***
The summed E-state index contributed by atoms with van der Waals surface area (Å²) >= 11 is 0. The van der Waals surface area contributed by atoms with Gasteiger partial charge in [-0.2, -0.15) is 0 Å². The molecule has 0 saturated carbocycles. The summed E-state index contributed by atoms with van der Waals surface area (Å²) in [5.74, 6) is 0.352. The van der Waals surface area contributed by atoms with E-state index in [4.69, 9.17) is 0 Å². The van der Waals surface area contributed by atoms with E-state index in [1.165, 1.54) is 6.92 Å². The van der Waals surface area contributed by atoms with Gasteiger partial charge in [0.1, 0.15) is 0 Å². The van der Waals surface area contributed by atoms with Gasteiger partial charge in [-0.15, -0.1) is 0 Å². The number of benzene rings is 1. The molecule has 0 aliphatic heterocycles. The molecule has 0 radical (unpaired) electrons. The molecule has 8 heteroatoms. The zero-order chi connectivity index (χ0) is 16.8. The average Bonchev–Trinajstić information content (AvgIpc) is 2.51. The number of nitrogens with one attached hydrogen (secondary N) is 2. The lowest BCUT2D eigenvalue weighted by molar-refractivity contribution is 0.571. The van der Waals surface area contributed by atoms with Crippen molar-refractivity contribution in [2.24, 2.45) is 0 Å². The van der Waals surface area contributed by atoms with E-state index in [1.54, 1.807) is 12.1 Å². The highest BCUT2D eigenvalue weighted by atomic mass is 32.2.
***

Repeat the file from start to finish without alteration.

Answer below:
The summed E-state index contributed by atoms with van der Waals surface area (Å²) >= 11 is 0. The van der Waals surface area contributed by atoms with Gasteiger partial charge in [-0.2, -0.15) is 0 Å². The molecule has 0 saturated carbocycles. The summed E-state index contributed by atoms with van der Waals surface area (Å²) in [5.74, 6) is 0.352. The van der Waals surface area contributed by atoms with E-state index in [4.69, 9.17) is 0 Å². The van der Waals surface area contributed by atoms with E-state index in [1.165, 1.54) is 6.92 Å². The van der Waals surface area contributed by atoms with Gasteiger partial charge in [0.1, 0.15) is 0 Å². The van der Waals surface area contributed by atoms with Gasteiger partial charge in [-0.15, -0.1) is 0 Å². The number of benzene rings is 1. The molecule has 0 aliphatic heterocycles. The molecule has 0 radical (unpaired) electrons. The molecule has 8 heteroatoms. The zero-order chi connectivity index (χ0) is 16.8. The average Bonchev–Trinajstić information content (AvgIpc) is 2.51. The number of nitrogens with one attached hydrogen (secondary N) is 2. The lowest BCUT2D eigenvalue weighted by molar-refractivity contribution is 0.571. The van der Waals surface area contributed by atoms with Crippen molar-refractivity contribution in [2.24, 2.45) is 0 Å². The van der Waals surface area contributed by atoms with E-state index in [1.54, 1.807) is 12.1 Å². The highest BCUT2D eigenvalue weighted by atomic mass is 32.2.